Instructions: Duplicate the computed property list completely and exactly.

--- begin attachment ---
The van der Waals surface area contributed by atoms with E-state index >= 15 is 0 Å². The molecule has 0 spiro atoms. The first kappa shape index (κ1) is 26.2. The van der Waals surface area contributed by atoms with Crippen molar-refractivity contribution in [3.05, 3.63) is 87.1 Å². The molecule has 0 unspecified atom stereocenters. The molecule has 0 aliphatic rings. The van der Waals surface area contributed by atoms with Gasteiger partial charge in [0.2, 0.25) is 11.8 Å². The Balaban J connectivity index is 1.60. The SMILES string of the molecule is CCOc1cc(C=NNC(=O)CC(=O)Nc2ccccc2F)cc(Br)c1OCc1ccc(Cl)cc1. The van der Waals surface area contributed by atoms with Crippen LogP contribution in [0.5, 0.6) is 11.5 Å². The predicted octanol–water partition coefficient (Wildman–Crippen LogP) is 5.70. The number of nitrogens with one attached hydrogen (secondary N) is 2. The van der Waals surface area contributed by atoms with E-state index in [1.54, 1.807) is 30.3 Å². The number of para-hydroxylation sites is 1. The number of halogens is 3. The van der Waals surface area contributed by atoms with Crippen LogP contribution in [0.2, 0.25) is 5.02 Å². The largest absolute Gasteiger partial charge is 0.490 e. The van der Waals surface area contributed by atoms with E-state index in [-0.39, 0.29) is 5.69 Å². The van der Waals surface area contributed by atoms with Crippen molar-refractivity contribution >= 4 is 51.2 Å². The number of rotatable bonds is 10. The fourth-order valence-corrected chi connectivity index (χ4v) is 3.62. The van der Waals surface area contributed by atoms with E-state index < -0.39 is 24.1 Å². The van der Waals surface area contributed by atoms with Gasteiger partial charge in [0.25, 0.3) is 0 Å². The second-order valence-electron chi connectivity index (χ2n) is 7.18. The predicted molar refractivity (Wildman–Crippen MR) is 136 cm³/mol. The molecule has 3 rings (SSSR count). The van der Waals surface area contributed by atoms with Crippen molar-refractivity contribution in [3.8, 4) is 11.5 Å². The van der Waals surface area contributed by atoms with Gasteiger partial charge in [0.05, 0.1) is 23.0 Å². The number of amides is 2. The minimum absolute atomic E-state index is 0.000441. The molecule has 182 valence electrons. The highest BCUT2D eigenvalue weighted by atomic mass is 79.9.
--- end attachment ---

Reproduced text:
The van der Waals surface area contributed by atoms with E-state index >= 15 is 0 Å². The molecule has 0 spiro atoms. The first kappa shape index (κ1) is 26.2. The van der Waals surface area contributed by atoms with Crippen molar-refractivity contribution in [3.05, 3.63) is 87.1 Å². The molecule has 0 unspecified atom stereocenters. The molecule has 0 aliphatic rings. The van der Waals surface area contributed by atoms with Gasteiger partial charge in [0.2, 0.25) is 11.8 Å². The Balaban J connectivity index is 1.60. The SMILES string of the molecule is CCOc1cc(C=NNC(=O)CC(=O)Nc2ccccc2F)cc(Br)c1OCc1ccc(Cl)cc1. The van der Waals surface area contributed by atoms with Crippen LogP contribution in [0.5, 0.6) is 11.5 Å². The predicted octanol–water partition coefficient (Wildman–Crippen LogP) is 5.70. The number of nitrogens with one attached hydrogen (secondary N) is 2. The van der Waals surface area contributed by atoms with E-state index in [1.54, 1.807) is 30.3 Å². The number of para-hydroxylation sites is 1. The number of halogens is 3. The van der Waals surface area contributed by atoms with Crippen LogP contribution in [0.2, 0.25) is 5.02 Å². The largest absolute Gasteiger partial charge is 0.490 e. The van der Waals surface area contributed by atoms with E-state index in [-0.39, 0.29) is 5.69 Å². The van der Waals surface area contributed by atoms with Crippen molar-refractivity contribution >= 4 is 51.2 Å². The number of rotatable bonds is 10. The fourth-order valence-corrected chi connectivity index (χ4v) is 3.62. The van der Waals surface area contributed by atoms with E-state index < -0.39 is 24.1 Å². The van der Waals surface area contributed by atoms with Gasteiger partial charge in [0.25, 0.3) is 0 Å². The second-order valence-electron chi connectivity index (χ2n) is 7.18. The predicted molar refractivity (Wildman–Crippen MR) is 136 cm³/mol. The molecule has 3 rings (SSSR count). The van der Waals surface area contributed by atoms with Crippen molar-refractivity contribution in [3.8, 4) is 11.5 Å². The van der Waals surface area contributed by atoms with Gasteiger partial charge in [0.05, 0.1) is 23.0 Å². The number of amides is 2. The minimum absolute atomic E-state index is 0.000441. The molecule has 182 valence electrons. The highest BCUT2D eigenvalue weighted by atomic mass is 79.9.